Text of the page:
• Students usually do pretty well with the conditional test. The most common mistake they make is entering another conditional test in the value-if-true or value-if-false argument, which returns either true or false rather than the value and often causes a circular reference.
  • In this example, I have entered the value_if_true and value_if_false as conditional tests. This seems perfectly logical because, in my mind, I am saying that if the condition is true, then cell F4 will be equal to 40 and if it is false, it will be equal to the value in cell B11. The presence of the relational operator (the equal sign) causes Excel to return either True or False, rather than the value.
  • As illustrated here, the value can be either a numeric value or a cell reference. If you were in a union environment or thought that federal employment law regarding overtime might change, you could include the overtime threshold as an assumption and refer to that cell in the formula. For values that are extremely static, such as an overtime threshold, it is more efficient, in terms of using computer resources, to enter the value as a value rather than a reference.
  • The function will look for the value in the first column of the table array, so when students are defining the table, they need to make sure the column containing the breakpoints is the first column in the table. If the cell containing the VLOOKUP function is going to be copied, the table array needs to be an absolute reference. It might be helpful to teach the students how to define a name for the table. If they name the table and use that name in the function, it will automatically be an absolute reference.
  • A common mistake is to enter the actual column containing the result as the col_index_num, rather than the index number. For example, they would enter J, since the grades are found in column J. The function looks at the column’s position within the table array, rather than the absolute column reference. If any of your students have had a programming class, they are accustomed to arrays beginning with 0. In this case, the array begins with 1; that is, the column containing the lookup values is 1, not 0.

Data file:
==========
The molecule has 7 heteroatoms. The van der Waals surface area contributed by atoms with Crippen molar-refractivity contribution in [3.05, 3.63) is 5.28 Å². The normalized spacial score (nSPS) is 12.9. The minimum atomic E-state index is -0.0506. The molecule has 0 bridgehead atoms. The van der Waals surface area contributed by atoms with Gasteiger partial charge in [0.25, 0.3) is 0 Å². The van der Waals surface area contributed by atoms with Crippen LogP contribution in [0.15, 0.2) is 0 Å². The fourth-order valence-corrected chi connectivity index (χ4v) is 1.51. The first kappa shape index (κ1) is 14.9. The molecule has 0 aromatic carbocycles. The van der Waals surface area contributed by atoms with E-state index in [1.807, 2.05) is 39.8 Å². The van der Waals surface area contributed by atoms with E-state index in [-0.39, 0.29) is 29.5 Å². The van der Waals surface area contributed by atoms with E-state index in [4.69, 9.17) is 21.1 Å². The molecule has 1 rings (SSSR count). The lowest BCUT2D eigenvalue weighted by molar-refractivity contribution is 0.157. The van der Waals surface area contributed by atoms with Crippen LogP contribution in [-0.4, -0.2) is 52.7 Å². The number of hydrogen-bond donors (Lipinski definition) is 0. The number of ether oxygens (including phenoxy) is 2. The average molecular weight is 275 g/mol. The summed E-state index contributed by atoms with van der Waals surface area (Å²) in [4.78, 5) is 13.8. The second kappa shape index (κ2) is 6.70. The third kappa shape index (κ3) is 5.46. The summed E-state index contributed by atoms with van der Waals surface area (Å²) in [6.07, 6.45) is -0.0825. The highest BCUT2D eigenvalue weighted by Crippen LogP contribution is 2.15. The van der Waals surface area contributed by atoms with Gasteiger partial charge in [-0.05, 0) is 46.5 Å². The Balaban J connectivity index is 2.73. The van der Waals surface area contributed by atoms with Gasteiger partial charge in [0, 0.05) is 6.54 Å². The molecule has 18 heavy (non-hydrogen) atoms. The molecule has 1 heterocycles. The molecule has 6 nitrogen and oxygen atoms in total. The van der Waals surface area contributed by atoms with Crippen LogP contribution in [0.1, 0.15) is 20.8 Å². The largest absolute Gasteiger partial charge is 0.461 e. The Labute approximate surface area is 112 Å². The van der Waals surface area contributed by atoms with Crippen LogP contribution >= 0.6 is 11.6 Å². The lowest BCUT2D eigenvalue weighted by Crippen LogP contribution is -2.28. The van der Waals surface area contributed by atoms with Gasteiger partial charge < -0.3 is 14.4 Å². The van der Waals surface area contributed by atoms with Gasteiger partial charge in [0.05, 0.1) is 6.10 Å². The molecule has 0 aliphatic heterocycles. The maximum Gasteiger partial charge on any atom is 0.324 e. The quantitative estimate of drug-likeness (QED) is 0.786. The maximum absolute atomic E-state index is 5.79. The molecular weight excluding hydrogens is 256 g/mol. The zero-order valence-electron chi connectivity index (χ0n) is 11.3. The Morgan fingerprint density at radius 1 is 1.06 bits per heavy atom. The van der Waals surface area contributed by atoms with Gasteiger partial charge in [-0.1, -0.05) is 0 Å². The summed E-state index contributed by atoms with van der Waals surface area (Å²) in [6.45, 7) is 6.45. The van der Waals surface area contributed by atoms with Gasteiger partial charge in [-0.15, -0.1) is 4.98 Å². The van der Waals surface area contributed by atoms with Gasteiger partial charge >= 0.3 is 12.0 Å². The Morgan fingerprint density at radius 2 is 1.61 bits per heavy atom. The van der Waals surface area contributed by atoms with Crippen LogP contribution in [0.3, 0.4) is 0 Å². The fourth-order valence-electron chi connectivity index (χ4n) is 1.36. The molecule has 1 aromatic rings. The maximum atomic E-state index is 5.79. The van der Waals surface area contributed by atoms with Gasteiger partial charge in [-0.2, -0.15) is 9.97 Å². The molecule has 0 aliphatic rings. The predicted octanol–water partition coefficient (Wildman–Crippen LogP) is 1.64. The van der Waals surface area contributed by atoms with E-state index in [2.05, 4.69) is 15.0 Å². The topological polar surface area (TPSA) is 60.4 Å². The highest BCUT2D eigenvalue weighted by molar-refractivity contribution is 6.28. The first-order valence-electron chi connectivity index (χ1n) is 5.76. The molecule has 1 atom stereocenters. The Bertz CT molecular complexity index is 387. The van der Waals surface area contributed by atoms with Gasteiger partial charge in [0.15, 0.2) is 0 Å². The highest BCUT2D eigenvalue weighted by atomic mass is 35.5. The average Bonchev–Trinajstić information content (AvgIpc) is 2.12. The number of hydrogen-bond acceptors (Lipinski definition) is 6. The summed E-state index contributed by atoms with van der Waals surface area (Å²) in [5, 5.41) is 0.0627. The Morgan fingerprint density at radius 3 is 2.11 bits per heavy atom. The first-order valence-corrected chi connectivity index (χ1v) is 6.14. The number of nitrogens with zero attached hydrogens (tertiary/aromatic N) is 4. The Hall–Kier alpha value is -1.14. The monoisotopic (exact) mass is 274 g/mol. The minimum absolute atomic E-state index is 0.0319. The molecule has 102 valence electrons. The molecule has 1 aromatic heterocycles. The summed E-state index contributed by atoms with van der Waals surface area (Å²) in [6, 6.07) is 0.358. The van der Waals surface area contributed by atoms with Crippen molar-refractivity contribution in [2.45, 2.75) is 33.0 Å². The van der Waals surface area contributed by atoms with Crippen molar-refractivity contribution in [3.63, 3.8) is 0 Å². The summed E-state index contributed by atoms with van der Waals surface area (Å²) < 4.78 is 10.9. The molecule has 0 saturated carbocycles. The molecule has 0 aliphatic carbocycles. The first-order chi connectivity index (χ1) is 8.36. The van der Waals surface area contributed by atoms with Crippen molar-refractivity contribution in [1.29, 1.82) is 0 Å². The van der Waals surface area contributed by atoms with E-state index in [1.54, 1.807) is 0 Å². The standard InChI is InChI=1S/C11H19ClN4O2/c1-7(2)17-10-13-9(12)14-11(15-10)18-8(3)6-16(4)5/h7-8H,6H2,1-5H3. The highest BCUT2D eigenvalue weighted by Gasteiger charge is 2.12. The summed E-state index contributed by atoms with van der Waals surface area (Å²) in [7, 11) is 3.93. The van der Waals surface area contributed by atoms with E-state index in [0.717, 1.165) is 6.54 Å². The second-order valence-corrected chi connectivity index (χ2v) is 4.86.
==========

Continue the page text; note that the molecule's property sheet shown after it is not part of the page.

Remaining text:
• There are several ways to scroll. In addition to the ways shown here, the mouse typically has some “intelligent” scrolling features. Freezing panes is helpful with large worksheets because it allows you to keep column headings or row headings visible.
  • Freezing panes keeps you from entering a score in the wrong column or giving the grade to the wrong student. Freezing panes has no effect when the worksheet is printed. Hidden rows and columns, on the other hand, are hidden when the worksheet is printed, as well as when the worksheet is viewed on a monitor.
  • This is one of the database features found in Excel. It is extremely useful. In a business environment it is used on a regular basis by those who know the feature.
  • If the column headings are in row 1 or 2 of a spreadsheet, the AutoFilter command will find them automatically. You can click anywhere in the data, choose Data, Filter, AutoFilter – and the drop down boxes will fall into place.

Exp2003 exl ppt_04 Exp2003 exl ppt_04 Presentation Transcript

  • Exploring Microsoft Excel 2003 Committed to Shaping the Next Generation of IT Experts. Chapter 4: Spreadsheets in Decision Making: What If? Robert Grauer and Maryann Barber
  • Objectives
    • Use the PMT function to calculate the payment of a car loan or mortgage.
    • Use the FV function to determine the future value of a retirement account
    • Explain how the Goal Seek command facilitates the decision-making process
    • Use mixed references to vary two parameters in a table
    • Use the AVERAGE, MAX, MIN, and COUNT functions
  • Objectives (continued)
    • Use the IF and VLOOKUP functions to implement decision making
    • Freeze, unfreeze, hide, and unhide, rows and columns in a worksheet
    • Use the AutoFilter command to display selected records in a list
    • Describe the options in the Page Setup command used with large worksheets
  • Case Study: Vacation Time